“So part of why I’m running is the reason they’re out here,” Moore said of Vigil for Democracy participants.

April Moore, Democratic contender for the state 26th District Senatorial seat, addressed the March 13 Vigil for Democracy crowd on her concerns about the impacts national, statewide and local of the Trump presidency.

Bob Hill, who with Jorge Amselle will continue the organizational impetus for the Vigil for Democracy in Sherp’s pending absence, sees a fundamental necessity for that continuation.

“I think the vigil has been an awakening for a lot of the people here in Front Royal that there is a two-party system and two parties make us stronger. Obviously if you have a one-party system you are heading away from democratic principals,” Hill observed of the role of political dissent in non-totalitarian nations.

Hill, who was a primary vigil player in establishing a dialogue with elements of the pro-Trump contingent across Chester Street, pointed to mutual concerns about local politics.

“My Trump friends over there,” he said gesturing toward Ralph and Michael Waller and their pro-Trump signs across Chester Street, “when I talk to them about what’s going on locally, about the EDA or about insurance policies (against abuses) they’ll say to me ‘Well, it’s the politicians’ and I’ll say ‘What politicians?’ and they’ll say ‘The ones we voted in’ – and I’ll ask ‘What party are they?’ And in staunchly-conservative Warren County and Front Royal the answer with few generally independent exceptions is Republican.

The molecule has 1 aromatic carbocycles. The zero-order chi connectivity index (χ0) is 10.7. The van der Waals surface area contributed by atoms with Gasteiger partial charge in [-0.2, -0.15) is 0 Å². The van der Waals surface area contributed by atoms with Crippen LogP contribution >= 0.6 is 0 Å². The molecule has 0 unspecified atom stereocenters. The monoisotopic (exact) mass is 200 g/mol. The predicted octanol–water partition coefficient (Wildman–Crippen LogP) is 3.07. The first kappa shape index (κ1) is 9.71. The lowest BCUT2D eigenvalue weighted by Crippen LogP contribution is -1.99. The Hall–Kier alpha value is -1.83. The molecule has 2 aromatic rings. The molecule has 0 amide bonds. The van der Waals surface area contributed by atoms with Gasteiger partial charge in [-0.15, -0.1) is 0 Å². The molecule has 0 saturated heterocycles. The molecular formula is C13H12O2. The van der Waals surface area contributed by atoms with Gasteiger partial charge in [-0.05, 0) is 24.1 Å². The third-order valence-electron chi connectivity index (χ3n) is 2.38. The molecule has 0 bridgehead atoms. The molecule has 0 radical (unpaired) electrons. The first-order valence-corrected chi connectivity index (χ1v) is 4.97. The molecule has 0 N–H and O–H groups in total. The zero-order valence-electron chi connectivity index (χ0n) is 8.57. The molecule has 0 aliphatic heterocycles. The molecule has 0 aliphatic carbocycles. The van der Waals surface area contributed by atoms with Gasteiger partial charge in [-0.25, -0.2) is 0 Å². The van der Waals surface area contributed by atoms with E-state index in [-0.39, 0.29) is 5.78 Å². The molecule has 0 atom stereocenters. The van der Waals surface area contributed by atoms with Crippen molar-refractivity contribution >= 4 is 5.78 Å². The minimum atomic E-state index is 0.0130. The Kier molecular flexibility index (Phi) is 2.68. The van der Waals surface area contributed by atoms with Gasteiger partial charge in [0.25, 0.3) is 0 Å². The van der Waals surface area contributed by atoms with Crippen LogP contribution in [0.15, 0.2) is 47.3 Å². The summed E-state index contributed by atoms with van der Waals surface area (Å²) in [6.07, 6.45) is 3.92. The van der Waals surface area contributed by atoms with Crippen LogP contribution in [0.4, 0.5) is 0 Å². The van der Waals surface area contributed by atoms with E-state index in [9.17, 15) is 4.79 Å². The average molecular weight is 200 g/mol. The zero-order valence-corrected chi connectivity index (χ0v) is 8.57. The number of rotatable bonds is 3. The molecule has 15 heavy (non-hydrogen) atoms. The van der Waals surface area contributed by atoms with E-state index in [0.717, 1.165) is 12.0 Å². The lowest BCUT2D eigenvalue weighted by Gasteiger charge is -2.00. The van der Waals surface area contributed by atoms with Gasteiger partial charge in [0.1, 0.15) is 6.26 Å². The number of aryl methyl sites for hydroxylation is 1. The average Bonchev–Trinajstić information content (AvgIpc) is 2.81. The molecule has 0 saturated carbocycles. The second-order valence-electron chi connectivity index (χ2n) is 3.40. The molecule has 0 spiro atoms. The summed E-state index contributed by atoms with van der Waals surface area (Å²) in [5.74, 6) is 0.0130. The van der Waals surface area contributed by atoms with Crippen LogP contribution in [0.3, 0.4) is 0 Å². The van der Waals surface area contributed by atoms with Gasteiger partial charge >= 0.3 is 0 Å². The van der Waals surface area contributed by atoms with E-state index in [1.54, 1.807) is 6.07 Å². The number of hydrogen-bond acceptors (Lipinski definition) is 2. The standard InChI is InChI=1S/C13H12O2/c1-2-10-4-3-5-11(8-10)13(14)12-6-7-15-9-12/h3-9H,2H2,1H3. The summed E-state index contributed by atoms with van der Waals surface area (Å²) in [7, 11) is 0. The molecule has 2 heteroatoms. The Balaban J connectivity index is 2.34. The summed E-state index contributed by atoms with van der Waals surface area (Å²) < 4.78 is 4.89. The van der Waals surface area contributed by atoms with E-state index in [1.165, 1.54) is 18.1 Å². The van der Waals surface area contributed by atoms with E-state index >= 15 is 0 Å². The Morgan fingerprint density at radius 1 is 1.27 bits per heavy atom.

In August 2017 Bob Hill, right, crossed the Chester St. political divide to help start a dialogue with Trump supporter Ralph Waller, left. The pair found initial common ground over a shared concern for the environment.

“Years ago my wife came home and said, ‘Look, I could be a Republican – I believe in smaller government except for one thing: smaller government would mean fewer people overseeing and making sure that I, as a Republican, don’t think of myself first and foremost.’

“Sure it’s smaller government, but it’s also corrupt government,” Hill said of an unmonitored economic system where the largest and wealthiest competitors are free to prey upon, not only smaller-positioned competitors, but the marketplace itself.

“Sometimes people just don’t see the forest for the trees,” Hill concluded with an age-old expression of the problem of seeing the bigger picture when you find yourself immersed in the middle of that picture.

And when one looks at the political picture being painted by the current occupant of the White House: from a general disregard for federal institutions from law enforcement to intelligence and the diplomatic wing of the State Department, coupled with the number of unfilled federal positions after two-plus years of the Trump presidency, as well as the conflicting professional interests of many who have been appointed to head oversight agencies like the EPA, Commerce and Interior, it would seem the core political issues that have brought Vigil for Democracy participants together for over two years are nowhere near a resolution.

So we imagine you will continue to see these anniversary reports, along with those coming across the Chester Street political divide, for at least another two years …

Two-plus years of the Trump presidency have eased none of Vigil for Democracy founder Len Sherp’s concerns about threats to constitutional norms and the rule of law emanating from the White House.